Adam Pugh, Art Network North East: With several prominent photography shows and significant developments in the region this year, seemed like a moment at which it might be interesting or useful to talk about photography.
I’d like us to think about needs – what exists currently, what does it look like from an artist’s and curator’s point of view; in terms of research. What does it look like in the region at the moment for people working with photography? And from there, where are the gaps, where are the opportunities? And to think as well, what does this mean? Do we need a space – does this need to be about bricks and mortar – or is it about something more intangible? But that already exists, effectively, in NEPN. What does it look like in terms of teaching and training, facilities and so on?
It would be interesting to go onto think about what exists nationally and internationally; to look at good (and bad) practice? What’s good? What’s worth looking to as exemplars nationally or internationally — and could we in the North East steal a march on what’s happening elsewhere: in London, for instance? What’s not happening that the North East could be well-placed to deliver? Because it seems to me that – and this is where this session arises from, of course – that there’s a really strong seam of photographic practice in the North East, both historically and in terms of contemporary practitioners. But how might we activate that history and link it to contemporary work — and, most important, support what’s happening in the region around photography now?
So it feels as though there are opportunities; there’s work to be done; things to be grasped. How do we grasp them? What do we do with them?
Let’s start with needs, though. Amanda, thinking about this first of all from the point of view of your work at NEPN, and how you perceive the lie of the land given you’ve been running NEPN for so long, what do you perceive to be the biggest gaps, but also possibilities?
Amanda Ritson: One of the things I’ve always done is talk to photographers about their work; about their practice and their development needs. Over the last couple of years, up until the start of this year, we ran an Arts Council-funded project, SHIFTS, which focused on professional development: this generated quite a lot of suggestions around tools, experiences and support. For context, the project was designed to listen to what photographers’ needs are. I was keen to go out and ask photographers about their needs around professional development.
We offered four bursaries. I used the application process as a means to gather information about what people were looking for, but also as a way of picking up on what they weren’t saying. We rolled this out as a workshop programme on the back of what the applications and a survey we’d run said. I also offered 24 one-to-one sessions for photographers. Sometimes these were quite lengthy sessions, talking about practice development, sustainability of practice, or about a particular project, and using that as a vehicle to think about exhibition or other outputs, what it looks like in terms of presentation, what the audiences for the work might be, or how they would fundraise for it; who the partners might be. Or it could involve looking at their work and talking about their visual strategy: is it doing what they want it to?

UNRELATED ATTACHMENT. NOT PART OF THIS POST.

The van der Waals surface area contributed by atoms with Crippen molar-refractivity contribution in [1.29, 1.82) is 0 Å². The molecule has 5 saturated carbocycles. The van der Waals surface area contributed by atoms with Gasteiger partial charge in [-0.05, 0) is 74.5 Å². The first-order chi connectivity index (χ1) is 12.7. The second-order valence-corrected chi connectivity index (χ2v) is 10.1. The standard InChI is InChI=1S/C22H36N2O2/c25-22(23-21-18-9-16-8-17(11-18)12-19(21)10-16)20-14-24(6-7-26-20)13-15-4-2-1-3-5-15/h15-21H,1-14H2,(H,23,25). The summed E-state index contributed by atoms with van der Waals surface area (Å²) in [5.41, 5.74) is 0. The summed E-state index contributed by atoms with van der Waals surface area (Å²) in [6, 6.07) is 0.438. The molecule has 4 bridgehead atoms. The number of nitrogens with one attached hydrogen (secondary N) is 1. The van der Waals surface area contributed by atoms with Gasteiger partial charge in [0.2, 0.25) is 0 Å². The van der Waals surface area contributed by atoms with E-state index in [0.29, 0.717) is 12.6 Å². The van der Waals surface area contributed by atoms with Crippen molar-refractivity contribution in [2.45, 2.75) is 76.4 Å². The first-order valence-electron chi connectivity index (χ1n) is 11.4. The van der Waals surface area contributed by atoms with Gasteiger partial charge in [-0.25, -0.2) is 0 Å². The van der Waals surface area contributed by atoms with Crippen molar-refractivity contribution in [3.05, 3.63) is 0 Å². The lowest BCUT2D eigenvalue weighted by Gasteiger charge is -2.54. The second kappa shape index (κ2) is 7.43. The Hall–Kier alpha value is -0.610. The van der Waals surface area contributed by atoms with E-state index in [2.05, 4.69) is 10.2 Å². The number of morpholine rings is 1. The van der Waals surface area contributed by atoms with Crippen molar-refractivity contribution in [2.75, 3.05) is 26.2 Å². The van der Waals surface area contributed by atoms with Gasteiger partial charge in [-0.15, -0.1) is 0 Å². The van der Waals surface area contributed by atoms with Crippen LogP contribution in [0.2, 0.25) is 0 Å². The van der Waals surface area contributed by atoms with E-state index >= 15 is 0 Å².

Lots of different insights arose from that. One of the major things was access to facilities, particularly specialist darkrooms, but also the critical context and support that accompanies that. There was a massive appetite to access Northern Centre of Photography, where we’re based, but also around the AA2A scheme [accessible via the University of Sunderland but no longer any other universities in the region].
I think maybe we could highlight the work of community and artist-led darkrooms, like the one led by Janina Sabaliauskaitė and Phyllis Christopher at Newbridge, Darkroom Kitchen and Tanners Bank, in some way.
In terms of the business of photography, there was a lot of focus on communicating who you are, and people expressed a desire for more support around ‘pre-pitching’: articulating why you do what you do, how you talk about it, who would be interested in your work, and so on. Obviously there was a lot around sustaining your practice financially, and environmental sustainability.
As ever, there was a lot of interest in peer-to-peer support: sharing methodologies, approaches, showing and sharing work.